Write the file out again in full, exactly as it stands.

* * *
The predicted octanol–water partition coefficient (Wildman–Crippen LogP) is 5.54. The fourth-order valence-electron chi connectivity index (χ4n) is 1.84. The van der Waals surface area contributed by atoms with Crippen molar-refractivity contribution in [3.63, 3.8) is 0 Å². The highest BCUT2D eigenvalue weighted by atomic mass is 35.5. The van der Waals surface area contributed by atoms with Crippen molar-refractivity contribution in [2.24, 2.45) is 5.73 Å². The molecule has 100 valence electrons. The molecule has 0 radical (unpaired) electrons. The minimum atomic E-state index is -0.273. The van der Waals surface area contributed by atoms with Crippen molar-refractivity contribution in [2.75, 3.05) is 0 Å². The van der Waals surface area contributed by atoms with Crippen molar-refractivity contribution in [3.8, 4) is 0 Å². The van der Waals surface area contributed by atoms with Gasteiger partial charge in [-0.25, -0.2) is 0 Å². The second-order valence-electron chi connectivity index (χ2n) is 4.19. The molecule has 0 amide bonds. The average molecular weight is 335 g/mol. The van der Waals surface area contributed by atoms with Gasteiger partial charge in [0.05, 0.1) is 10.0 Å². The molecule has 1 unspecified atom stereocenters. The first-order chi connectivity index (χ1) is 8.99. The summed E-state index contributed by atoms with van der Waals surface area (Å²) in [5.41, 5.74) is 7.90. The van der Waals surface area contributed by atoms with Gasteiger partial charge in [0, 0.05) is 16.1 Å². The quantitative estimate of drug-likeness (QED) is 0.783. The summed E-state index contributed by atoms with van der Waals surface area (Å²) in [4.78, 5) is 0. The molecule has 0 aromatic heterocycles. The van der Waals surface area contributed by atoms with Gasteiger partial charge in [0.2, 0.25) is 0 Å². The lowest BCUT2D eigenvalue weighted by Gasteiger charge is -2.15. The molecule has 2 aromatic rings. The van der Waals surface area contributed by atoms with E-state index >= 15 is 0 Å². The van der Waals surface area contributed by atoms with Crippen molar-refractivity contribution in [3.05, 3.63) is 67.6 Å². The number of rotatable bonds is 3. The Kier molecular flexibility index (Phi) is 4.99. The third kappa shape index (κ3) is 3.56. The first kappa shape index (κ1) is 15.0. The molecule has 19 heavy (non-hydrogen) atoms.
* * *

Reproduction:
The predicted octanol–water partition coefficient (Wildman–Crippen LogP) is 5.54. The fourth-order valence-electron chi connectivity index (χ4n) is 1.84. The van der Waals surface area contributed by atoms with Crippen molar-refractivity contribution in [3.63, 3.8) is 0 Å². The highest BCUT2D eigenvalue weighted by atomic mass is 35.5. The van der Waals surface area contributed by atoms with Crippen molar-refractivity contribution in [2.24, 2.45) is 5.73 Å². The molecule has 100 valence electrons. The molecule has 0 radical (unpaired) electrons. The minimum atomic E-state index is -0.273. The van der Waals surface area contributed by atoms with Crippen molar-refractivity contribution in [2.75, 3.05) is 0 Å². The van der Waals surface area contributed by atoms with Crippen molar-refractivity contribution in [3.8, 4) is 0 Å². The van der Waals surface area contributed by atoms with Gasteiger partial charge in [-0.25, -0.2) is 0 Å². The second-order valence-electron chi connectivity index (χ2n) is 4.19. The molecule has 0 amide bonds. The average molecular weight is 335 g/mol. The van der Waals surface area contributed by atoms with Gasteiger partial charge in [0.05, 0.1) is 10.0 Å². The molecule has 1 unspecified atom stereocenters. The first-order chi connectivity index (χ1) is 8.99. The summed E-state index contributed by atoms with van der Waals surface area (Å²) in [5.41, 5.74) is 7.90. The van der Waals surface area contributed by atoms with Gasteiger partial charge in [0, 0.05) is 16.1 Å². The quantitative estimate of drug-likeness (QED) is 0.783. The summed E-state index contributed by atoms with van der Waals surface area (Å²) in [4.78, 5) is 0. The molecule has 0 aromatic heterocycles. The van der Waals surface area contributed by atoms with Gasteiger partial charge in [0.2, 0.25) is 0 Å². The lowest BCUT2D eigenvalue weighted by Gasteiger charge is -2.15. The molecule has 2 aromatic rings. The van der Waals surface area contributed by atoms with E-state index >= 15 is 0 Å². The van der Waals surface area contributed by atoms with Crippen molar-refractivity contribution in [3.05, 3.63) is 67.6 Å². The number of rotatable bonds is 3. The Kier molecular flexibility index (Phi) is 4.99. The third kappa shape index (κ3) is 3.56. The first kappa shape index (κ1) is 15.0. The molecule has 19 heavy (non-hydrogen) atoms.